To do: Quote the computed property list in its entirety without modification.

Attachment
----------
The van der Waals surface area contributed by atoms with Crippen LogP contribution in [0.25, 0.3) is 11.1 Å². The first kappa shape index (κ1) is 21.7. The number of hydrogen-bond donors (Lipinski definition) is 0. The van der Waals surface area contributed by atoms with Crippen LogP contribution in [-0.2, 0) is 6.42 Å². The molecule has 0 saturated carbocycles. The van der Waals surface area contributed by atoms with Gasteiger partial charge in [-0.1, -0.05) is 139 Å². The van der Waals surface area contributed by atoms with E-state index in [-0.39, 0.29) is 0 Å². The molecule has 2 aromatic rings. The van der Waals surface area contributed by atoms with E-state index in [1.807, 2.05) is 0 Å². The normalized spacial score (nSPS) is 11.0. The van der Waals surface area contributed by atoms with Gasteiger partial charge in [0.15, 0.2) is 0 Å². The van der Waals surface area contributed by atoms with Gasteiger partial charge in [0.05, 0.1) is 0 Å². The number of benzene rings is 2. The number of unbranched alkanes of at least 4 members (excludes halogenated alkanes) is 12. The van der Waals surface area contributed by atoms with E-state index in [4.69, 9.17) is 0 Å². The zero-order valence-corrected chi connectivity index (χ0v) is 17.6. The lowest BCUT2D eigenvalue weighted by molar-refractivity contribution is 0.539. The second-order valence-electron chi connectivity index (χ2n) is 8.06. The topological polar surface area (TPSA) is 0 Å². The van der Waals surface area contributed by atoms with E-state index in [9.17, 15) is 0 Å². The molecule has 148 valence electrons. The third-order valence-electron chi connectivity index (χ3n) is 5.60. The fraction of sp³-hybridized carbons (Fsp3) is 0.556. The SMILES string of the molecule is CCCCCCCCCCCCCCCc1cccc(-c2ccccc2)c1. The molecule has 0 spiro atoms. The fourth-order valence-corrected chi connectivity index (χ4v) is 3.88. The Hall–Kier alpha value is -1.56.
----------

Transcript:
The van der Waals surface area contributed by atoms with Crippen LogP contribution in [0.25, 0.3) is 11.1 Å². The first kappa shape index (κ1) is 21.7. The number of hydrogen-bond donors (Lipinski definition) is 0. The van der Waals surface area contributed by atoms with Crippen LogP contribution in [-0.2, 0) is 6.42 Å². The molecule has 0 saturated carbocycles. The van der Waals surface area contributed by atoms with Gasteiger partial charge in [-0.1, -0.05) is 139 Å². The van der Waals surface area contributed by atoms with E-state index in [-0.39, 0.29) is 0 Å². The molecule has 2 aromatic rings. The van der Waals surface area contributed by atoms with E-state index in [1.807, 2.05) is 0 Å². The normalized spacial score (nSPS) is 11.0. The van der Waals surface area contributed by atoms with Gasteiger partial charge in [0.15, 0.2) is 0 Å². The van der Waals surface area contributed by atoms with Gasteiger partial charge in [0.05, 0.1) is 0 Å². The number of benzene rings is 2. The number of unbranched alkanes of at least 4 members (excludes halogenated alkanes) is 12. The van der Waals surface area contributed by atoms with E-state index in [4.69, 9.17) is 0 Å². The zero-order valence-corrected chi connectivity index (χ0v) is 17.6. The lowest BCUT2D eigenvalue weighted by molar-refractivity contribution is 0.539. The second-order valence-electron chi connectivity index (χ2n) is 8.06. The topological polar surface area (TPSA) is 0 Å². The van der Waals surface area contributed by atoms with E-state index in [9.17, 15) is 0 Å². The molecule has 148 valence electrons. The third-order valence-electron chi connectivity index (χ3n) is 5.60. The fraction of sp³-hybridized carbons (Fsp3) is 0.556. The SMILES string of the molecule is CCCCCCCCCCCCCCCc1cccc(-c2ccccc2)c1. The molecule has 0 spiro atoms. The fourth-order valence-corrected chi connectivity index (χ4v) is 3.88. The Hall–Kier alpha value is -1.56.